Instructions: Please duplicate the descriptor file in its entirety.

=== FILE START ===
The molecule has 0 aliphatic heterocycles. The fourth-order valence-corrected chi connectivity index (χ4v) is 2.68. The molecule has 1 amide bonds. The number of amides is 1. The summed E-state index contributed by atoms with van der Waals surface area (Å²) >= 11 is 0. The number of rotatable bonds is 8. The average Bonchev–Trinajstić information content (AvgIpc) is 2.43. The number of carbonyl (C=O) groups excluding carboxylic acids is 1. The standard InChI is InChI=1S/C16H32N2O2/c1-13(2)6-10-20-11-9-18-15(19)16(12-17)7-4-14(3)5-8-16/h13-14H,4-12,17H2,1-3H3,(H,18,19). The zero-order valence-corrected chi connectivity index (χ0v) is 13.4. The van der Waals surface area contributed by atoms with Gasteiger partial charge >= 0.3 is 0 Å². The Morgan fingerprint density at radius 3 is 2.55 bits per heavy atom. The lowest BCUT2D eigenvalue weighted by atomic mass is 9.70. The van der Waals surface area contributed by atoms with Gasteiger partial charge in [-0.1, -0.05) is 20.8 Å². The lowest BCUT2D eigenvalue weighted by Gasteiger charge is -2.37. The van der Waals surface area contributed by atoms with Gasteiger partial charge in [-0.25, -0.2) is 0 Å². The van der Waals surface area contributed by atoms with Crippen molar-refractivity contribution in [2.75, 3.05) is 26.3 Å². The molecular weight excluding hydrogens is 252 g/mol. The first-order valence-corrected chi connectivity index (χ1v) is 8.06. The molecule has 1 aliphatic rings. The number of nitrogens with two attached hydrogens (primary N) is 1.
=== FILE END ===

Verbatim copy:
The molecule has 0 aliphatic heterocycles. The fourth-order valence-corrected chi connectivity index (χ4v) is 2.68. The molecule has 1 amide bonds. The number of amides is 1. The summed E-state index contributed by atoms with van der Waals surface area (Å²) >= 11 is 0. The number of rotatable bonds is 8. The average Bonchev–Trinajstić information content (AvgIpc) is 2.43. The number of carbonyl (C=O) groups excluding carboxylic acids is 1. The standard InChI is InChI=1S/C16H32N2O2/c1-13(2)6-10-20-11-9-18-15(19)16(12-17)7-4-14(3)5-8-16/h13-14H,4-12,17H2,1-3H3,(H,18,19). The zero-order valence-corrected chi connectivity index (χ0v) is 13.4. The van der Waals surface area contributed by atoms with Gasteiger partial charge >= 0.3 is 0 Å². The Morgan fingerprint density at radius 3 is 2.55 bits per heavy atom. The lowest BCUT2D eigenvalue weighted by atomic mass is 9.70. The van der Waals surface area contributed by atoms with Gasteiger partial charge in [-0.1, -0.05) is 20.8 Å². The lowest BCUT2D eigenvalue weighted by Gasteiger charge is -2.37. The van der Waals surface area contributed by atoms with Gasteiger partial charge in [-0.25, -0.2) is 0 Å². The van der Waals surface area contributed by atoms with Crippen molar-refractivity contribution in [2.75, 3.05) is 26.3 Å². The molecular weight excluding hydrogens is 252 g/mol. The first-order valence-corrected chi connectivity index (χ1v) is 8.06. The molecule has 1 aliphatic rings. The number of nitrogens with two attached hydrogens (primary N) is 1.